“Well, you know how our daughter has been sick for several months. Neither you nor the doctors have been able to do anything to help her. I decided to see if God might be wanting to use her sickness for His work, so I went to Layaban today. I talked to the captain and asked if we could move into the village to give our daughter a change of scenery and try some herbal medicines that my family there knows about.”
“Well?” I asked. “What did he say?”
Sandy’s face fell a bit. “Well, the good news is that he welcomed me to come and bring my daughter to live there. But he told me I couldn’t study the Bible with our interests or hold public meetings. Brother, what will we do?”
“Oh, that is great news!” I said. “Don’t worry about the captain’s restrictions. This is what you do: First of all, live like a Christian. Be loving, helpful and honest in all your dealings. Every morning and evening, hold family worship in your house. No one can stop you from doing that, and the whole village will be able to hear you singing through the bamboo walls. Every Sabbath, hold church in your house. Those who are truly interested will come.”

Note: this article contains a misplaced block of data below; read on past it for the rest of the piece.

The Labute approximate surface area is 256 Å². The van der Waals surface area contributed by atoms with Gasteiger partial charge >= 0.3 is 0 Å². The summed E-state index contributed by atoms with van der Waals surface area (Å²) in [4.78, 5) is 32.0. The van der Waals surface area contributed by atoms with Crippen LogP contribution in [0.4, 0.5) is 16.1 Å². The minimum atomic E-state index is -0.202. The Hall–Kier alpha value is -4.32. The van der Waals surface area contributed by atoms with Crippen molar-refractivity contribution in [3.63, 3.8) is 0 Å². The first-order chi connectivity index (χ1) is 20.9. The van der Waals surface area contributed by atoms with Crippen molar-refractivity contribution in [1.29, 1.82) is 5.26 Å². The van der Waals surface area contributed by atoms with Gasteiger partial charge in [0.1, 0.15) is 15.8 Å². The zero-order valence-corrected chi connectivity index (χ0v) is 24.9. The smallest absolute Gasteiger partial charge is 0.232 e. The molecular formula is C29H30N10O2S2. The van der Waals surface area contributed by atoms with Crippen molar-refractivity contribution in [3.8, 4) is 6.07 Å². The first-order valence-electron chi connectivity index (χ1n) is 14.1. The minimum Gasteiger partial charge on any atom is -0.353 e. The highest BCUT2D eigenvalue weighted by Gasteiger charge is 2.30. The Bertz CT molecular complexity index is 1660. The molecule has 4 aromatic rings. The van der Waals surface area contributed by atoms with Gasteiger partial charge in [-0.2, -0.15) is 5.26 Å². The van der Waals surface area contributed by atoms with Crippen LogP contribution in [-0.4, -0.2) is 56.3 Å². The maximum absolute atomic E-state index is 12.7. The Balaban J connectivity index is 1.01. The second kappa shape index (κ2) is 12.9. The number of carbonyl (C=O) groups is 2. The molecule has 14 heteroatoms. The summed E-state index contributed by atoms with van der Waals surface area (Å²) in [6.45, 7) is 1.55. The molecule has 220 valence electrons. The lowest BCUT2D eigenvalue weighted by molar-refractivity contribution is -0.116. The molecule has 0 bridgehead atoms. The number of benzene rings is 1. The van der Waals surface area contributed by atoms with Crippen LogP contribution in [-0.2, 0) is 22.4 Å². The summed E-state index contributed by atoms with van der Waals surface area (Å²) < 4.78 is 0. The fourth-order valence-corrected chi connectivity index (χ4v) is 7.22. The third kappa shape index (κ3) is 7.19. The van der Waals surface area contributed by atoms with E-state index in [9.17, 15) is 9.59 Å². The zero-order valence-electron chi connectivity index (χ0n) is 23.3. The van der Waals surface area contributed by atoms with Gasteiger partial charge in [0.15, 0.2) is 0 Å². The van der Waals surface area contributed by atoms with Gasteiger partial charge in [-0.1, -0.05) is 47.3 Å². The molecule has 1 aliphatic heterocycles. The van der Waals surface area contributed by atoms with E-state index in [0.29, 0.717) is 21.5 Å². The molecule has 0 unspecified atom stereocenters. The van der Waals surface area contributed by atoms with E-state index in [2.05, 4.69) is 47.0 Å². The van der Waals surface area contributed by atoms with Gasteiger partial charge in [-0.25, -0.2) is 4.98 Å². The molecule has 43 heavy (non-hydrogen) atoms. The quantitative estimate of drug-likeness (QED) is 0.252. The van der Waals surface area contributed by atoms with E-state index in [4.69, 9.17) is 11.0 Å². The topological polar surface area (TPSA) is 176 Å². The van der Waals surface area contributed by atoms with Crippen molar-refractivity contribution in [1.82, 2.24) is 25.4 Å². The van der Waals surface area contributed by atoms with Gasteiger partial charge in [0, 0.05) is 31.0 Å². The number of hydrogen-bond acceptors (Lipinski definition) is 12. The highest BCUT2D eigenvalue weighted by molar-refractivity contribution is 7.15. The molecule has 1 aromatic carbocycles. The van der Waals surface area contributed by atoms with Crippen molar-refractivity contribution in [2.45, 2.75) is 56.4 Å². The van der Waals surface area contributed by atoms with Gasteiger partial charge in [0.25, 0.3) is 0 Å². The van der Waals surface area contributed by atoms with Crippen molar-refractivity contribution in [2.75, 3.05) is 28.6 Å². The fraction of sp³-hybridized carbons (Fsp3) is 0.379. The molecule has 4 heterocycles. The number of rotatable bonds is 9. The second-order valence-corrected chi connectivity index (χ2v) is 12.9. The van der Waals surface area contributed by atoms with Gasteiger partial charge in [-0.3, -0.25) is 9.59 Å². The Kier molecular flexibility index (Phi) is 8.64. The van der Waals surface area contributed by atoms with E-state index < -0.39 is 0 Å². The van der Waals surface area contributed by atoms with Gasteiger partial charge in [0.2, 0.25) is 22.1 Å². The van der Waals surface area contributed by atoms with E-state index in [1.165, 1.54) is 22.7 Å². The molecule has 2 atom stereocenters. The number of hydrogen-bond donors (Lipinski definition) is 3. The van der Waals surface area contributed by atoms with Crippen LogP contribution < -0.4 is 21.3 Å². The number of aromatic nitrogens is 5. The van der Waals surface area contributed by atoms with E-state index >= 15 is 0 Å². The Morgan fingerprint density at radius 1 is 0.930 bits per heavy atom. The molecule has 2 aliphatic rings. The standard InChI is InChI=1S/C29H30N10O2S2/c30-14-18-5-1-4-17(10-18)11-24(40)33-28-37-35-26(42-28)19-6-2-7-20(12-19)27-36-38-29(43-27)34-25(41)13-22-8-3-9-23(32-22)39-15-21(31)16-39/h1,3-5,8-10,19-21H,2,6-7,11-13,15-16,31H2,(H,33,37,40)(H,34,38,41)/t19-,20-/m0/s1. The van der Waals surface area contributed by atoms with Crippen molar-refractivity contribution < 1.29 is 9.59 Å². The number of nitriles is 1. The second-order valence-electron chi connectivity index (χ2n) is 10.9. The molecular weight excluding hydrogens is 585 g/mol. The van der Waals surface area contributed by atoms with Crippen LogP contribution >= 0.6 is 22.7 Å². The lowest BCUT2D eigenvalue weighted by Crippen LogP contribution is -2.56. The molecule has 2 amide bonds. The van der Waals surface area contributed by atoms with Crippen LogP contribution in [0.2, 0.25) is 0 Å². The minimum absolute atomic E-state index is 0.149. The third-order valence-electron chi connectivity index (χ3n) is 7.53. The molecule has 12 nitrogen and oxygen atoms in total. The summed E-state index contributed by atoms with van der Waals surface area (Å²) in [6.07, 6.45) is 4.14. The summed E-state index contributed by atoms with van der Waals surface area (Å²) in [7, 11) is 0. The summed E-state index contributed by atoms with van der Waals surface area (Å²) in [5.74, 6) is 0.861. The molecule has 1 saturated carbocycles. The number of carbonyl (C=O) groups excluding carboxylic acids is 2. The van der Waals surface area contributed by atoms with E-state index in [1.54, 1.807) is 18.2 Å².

“Okay, Brother.” Sandy replied. “If that’s what you think, we will do it.”
As I watched Sandy disappear around a corner, I finally heard the whispered reply I’d been waiting for: “‘Not by might nor by power, but by my Spirit,’ says the Lord of hosts” (Zech. 4:6).
Sandy’s family is living in Layaban now. As I write, they are cheerfully witnessing to God’s love and deliverance. Already, people are responding, and several families join them for church every Sabbath.
Friend, whoever you are, please don’t just read this story and then go on with your life. I know God is calling you to witness for Him, because He said in Matthew 28:18-20 that all Christians are called to do this. Maybe He isn’t calling you to be a pastor or an AFM missionary, but you’re not off the hook. Be a tentmaker. Go practice your profession in a place where there are no Christians. Mention what you read in the Bible each day, and watch for people who respond.
Maybe those around you are hostile to Christianity. That isn’t an excuse not to witness. Live out your love for God, and don’t hide your walk with Him. He will bring to you the ones He is calling.
Most of all, when you don’t hear His voice, when there seems to be no way forward, don’t doubt Him, and don’t stop trying. In His time, He will open the door.